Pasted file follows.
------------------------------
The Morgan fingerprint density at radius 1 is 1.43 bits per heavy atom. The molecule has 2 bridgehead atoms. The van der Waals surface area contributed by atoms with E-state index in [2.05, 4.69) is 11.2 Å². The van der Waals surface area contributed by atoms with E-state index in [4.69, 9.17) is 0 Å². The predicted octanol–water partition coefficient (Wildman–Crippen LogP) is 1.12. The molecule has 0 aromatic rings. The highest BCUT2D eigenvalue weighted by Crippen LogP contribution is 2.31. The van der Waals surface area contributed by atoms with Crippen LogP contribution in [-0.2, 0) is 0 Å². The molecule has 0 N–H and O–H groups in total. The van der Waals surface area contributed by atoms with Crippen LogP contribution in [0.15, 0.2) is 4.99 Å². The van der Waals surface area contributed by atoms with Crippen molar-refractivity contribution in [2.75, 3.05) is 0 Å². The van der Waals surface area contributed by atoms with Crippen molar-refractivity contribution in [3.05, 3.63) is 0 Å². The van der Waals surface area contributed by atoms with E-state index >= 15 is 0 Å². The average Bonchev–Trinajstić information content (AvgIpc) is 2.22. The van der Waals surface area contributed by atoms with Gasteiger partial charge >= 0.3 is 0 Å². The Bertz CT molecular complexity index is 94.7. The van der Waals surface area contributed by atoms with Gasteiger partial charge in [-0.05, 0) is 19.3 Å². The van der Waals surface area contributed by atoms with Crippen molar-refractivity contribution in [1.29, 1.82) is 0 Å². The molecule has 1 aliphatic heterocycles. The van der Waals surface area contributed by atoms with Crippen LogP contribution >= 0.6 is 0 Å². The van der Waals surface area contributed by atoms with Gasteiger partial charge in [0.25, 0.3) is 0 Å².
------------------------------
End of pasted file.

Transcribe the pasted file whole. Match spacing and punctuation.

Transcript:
The Morgan fingerprint density at radius 1 is 1.43 bits per heavy atom. The molecule has 2 bridgehead atoms. The van der Waals surface area contributed by atoms with E-state index in [2.05, 4.69) is 11.2 Å². The van der Waals surface area contributed by atoms with E-state index in [4.69, 9.17) is 0 Å². The predicted octanol–water partition coefficient (Wildman–Crippen LogP) is 1.12. The molecule has 0 aromatic rings. The highest BCUT2D eigenvalue weighted by Crippen LogP contribution is 2.31. The van der Waals surface area contributed by atoms with Crippen LogP contribution in [-0.2, 0) is 0 Å². The molecule has 0 N–H and O–H groups in total. The van der Waals surface area contributed by atoms with Crippen LogP contribution in [0.15, 0.2) is 4.99 Å². The van der Waals surface area contributed by atoms with Crippen molar-refractivity contribution in [2.75, 3.05) is 0 Å². The van der Waals surface area contributed by atoms with Crippen molar-refractivity contribution in [3.05, 3.63) is 0 Å². The van der Waals surface area contributed by atoms with E-state index >= 15 is 0 Å². The average Bonchev–Trinajstić information content (AvgIpc) is 2.22. The van der Waals surface area contributed by atoms with Gasteiger partial charge >= 0.3 is 0 Å². The Bertz CT molecular complexity index is 94.7. The van der Waals surface area contributed by atoms with Gasteiger partial charge in [-0.05, 0) is 19.3 Å². The van der Waals surface area contributed by atoms with Crippen molar-refractivity contribution in [1.29, 1.82) is 0 Å². The molecule has 1 aliphatic heterocycles. The van der Waals surface area contributed by atoms with Crippen LogP contribution >= 0.6 is 0 Å². The van der Waals surface area contributed by atoms with Gasteiger partial charge in [0.25, 0.3) is 0 Å².